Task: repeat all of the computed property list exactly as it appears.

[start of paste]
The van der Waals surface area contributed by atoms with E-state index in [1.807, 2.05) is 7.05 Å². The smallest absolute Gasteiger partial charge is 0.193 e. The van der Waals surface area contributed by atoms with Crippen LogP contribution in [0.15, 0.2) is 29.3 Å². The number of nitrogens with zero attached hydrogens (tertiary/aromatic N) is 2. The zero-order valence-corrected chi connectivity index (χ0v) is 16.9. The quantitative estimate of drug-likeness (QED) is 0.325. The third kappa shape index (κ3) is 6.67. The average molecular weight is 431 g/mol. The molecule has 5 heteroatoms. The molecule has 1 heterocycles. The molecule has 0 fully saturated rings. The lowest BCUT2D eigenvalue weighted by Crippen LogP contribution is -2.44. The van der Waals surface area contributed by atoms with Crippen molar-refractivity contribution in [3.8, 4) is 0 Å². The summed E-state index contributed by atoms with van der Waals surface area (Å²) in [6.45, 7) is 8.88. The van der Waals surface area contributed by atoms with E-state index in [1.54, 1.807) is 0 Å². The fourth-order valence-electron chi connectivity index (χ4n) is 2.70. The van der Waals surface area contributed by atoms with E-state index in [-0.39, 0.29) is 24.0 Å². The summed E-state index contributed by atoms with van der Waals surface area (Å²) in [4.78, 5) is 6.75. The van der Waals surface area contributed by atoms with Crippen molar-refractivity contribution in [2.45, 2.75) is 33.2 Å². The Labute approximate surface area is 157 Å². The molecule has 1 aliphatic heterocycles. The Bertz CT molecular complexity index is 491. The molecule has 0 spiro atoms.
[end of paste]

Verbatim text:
The van der Waals surface area contributed by atoms with E-state index in [1.807, 2.05) is 7.05 Å². The smallest absolute Gasteiger partial charge is 0.193 e. The van der Waals surface area contributed by atoms with Crippen LogP contribution in [0.15, 0.2) is 29.3 Å². The number of nitrogens with zero attached hydrogens (tertiary/aromatic N) is 2. The zero-order valence-corrected chi connectivity index (χ0v) is 16.9. The quantitative estimate of drug-likeness (QED) is 0.325. The third kappa shape index (κ3) is 6.67. The average molecular weight is 431 g/mol. The molecule has 5 heteroatoms. The molecule has 1 heterocycles. The molecule has 0 fully saturated rings. The lowest BCUT2D eigenvalue weighted by Crippen LogP contribution is -2.44. The van der Waals surface area contributed by atoms with Crippen molar-refractivity contribution in [3.8, 4) is 0 Å². The summed E-state index contributed by atoms with van der Waals surface area (Å²) in [6.45, 7) is 8.88. The van der Waals surface area contributed by atoms with E-state index in [1.54, 1.807) is 0 Å². The fourth-order valence-electron chi connectivity index (χ4n) is 2.70. The van der Waals surface area contributed by atoms with E-state index in [-0.39, 0.29) is 24.0 Å². The summed E-state index contributed by atoms with van der Waals surface area (Å²) in [4.78, 5) is 6.75. The van der Waals surface area contributed by atoms with Crippen molar-refractivity contribution in [2.45, 2.75) is 33.2 Å². The Labute approximate surface area is 157 Å². The molecule has 1 aliphatic heterocycles. The Bertz CT molecular complexity index is 491. The molecule has 0 spiro atoms.